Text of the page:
KPD looking to restructure

LIHUE — The Kauai Police Department plans to reorganize its bureaus by converting nine of its 15 school crossing guard positions to training officers, safety monitors and background investigators.

The shift is in an effort to minimize overtime costs and to allow officers to focus responsibilities that often get pushed around among training sessions, heads of the department recently told members of the County Council.

KPD wants to turn nine of its crossing guards into three background investigators, two training officers and four traffic safety monitors. Currently, only three school crossing guards are employed with KPD: two at Wilcox Elementary School and one at Kapaa Elementary School.

The biggest concern for the councilmembers was the school crossing guard conversion to traffic safety monitors and training officers.

The department spends a total of $421,980 on overtime costs for 38 instructors every year teaching new recruits and training police officers for total of 6,492 hours, Deputy Chief Michael Contrades said.

The training — conducted by KPD detectives or patrol officers — usually has to be done in overtime because there is no designated training cadre, Contrades said.

Contrades said adding two new training officers would save the department a total of $174,800 a year.

A school crossing guard works one hour in the morning and one hour in the afternoon for $13.35 an hour and gets paid $7,299 a year, but a training officer would make $75,570 a year.

This would, in essence, create two additional training officer positions at $68,271 more than the school crossing guard would make, Councilmember Ross Kagawa noted.

Councilmember JoAnn Yukimura called the reorganization plan creative and said KPD was leading the charge in ways to be innovative when it came to restructuring bureaus.

She said it didn’t sound like KPD wanted to add positions, but was reorganizing the positions to make better use of them.

Contrades said KPD faces a problem when officers with the Investigative Services Bureau and Patrol Service Bureau are pulled from their roles to be assigned as instructors, which often creates shift disruptions among officers whose responsibilities are then put aside.

This typically occurs during KPD’s two yearly recruit classes and recall training, Contrades said.

He said detectives have “cases piling up,” responsibilities are pushed on to other officers and victims wait for return calls on their cases.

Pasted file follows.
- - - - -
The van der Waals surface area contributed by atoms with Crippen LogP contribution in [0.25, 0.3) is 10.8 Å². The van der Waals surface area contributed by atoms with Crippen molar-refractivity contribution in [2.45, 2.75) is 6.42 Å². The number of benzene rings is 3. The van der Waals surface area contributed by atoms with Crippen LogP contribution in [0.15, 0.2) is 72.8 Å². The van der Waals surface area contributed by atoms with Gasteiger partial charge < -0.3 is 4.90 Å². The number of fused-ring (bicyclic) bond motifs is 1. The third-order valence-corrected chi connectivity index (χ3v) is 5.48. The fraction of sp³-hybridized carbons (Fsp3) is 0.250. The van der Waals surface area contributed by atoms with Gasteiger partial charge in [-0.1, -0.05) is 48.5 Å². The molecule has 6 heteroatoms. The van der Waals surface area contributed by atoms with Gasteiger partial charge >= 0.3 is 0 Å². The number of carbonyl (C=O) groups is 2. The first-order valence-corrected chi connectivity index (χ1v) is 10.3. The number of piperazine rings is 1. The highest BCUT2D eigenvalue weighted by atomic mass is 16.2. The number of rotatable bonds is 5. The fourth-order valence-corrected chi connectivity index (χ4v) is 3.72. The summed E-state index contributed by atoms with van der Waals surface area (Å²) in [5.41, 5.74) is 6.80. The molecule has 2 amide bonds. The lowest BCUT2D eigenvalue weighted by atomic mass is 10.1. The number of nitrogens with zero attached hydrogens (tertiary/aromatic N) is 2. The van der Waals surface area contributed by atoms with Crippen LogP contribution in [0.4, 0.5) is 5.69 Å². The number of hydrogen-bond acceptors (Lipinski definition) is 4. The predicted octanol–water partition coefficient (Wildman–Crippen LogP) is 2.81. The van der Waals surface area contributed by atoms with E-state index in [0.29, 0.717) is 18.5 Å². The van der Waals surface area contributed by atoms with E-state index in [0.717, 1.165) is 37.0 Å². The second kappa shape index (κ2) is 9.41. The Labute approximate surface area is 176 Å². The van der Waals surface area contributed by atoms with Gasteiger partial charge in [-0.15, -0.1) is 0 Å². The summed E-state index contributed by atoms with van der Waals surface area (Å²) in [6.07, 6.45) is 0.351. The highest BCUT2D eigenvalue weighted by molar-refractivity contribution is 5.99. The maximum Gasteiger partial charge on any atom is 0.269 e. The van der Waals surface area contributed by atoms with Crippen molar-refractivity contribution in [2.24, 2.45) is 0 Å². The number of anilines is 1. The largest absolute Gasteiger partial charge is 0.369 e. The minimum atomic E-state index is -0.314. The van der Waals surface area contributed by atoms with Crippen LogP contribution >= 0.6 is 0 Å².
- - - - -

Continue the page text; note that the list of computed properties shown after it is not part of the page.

“That’s one of the concerns and complaints we’re looking to address,” Contrades said.

Yukimura said the plan made sense because the problem of “competing interests” sounded disruptive.

She asked Contrades and Chief Darryl Perry if they thought KPD could find instructors who were both “knowledgeable and versatile” to train officers.

Contrades said the department has been struggling with recruitment, but that it would properly train the individuals, so they could in turn train the recruits and officers in annual recall.

In regards to traffic safety monitors, Kagawa asked why it was necessary to have KPD monitor school areas when schools might be asked to do it with Department of Education funds.

According to Hawaii Revised Statutes Section 52D-7 (a), “the chief of police shall have charge, direction and control of all matters relating to preserving and protecting the public health, safety and welfare on and about the streets surrounding any school.”

Contrades said KPD interpreted that and decided it would create traffic monitors who would be able to enforce the law.

Four traffic safety monitors — with badges and insignias — would rotate around nine elementary schools across the island and replace the school crossing guards, Contrades told the councilmembers.

Six positions would remain — three of them currently filled — so the department can evaluate them for further reorganization, Contrades said.

Contrades said KPD will recruit from a pool of recent high school graduates, which would allow the department to start vetting for future police officers.

Traffic monitors will not be full-fledged police officers, but would be roving, lower-paid employees who would monitor areas around schools and collect data, then report to the traffic safety division, Contrades said.

Kagawa was not satisfied with KPD’s presentation on traffic safety monitors, stating that an 18- or 19-year-old would not be able to take on such a difficult responsibility at such a high pay of $55,980.

“What’s the difference between a starting police officer and traffic safety monitor?” Kagawa asked Contrades. “Why not just make them a police officer? If you need police officers, just make them a police officer.”

Contrades said the program is a new program that would allow KPD to get younger individuals familiar with KPD until they turn 21 and can become officers. Not all individuals would be under 21, he added.

Traffic monitors have the ability to enforce traffic laws and issue citations, whereas school crossing guards do not have that authority, county spokeswoman Sarah Blane said.

Traffic monitors won’t necessarily stand at the crosswalks — as school crossing guards do — but they could assist students in crossing the street if deemed necessary, Blane said.

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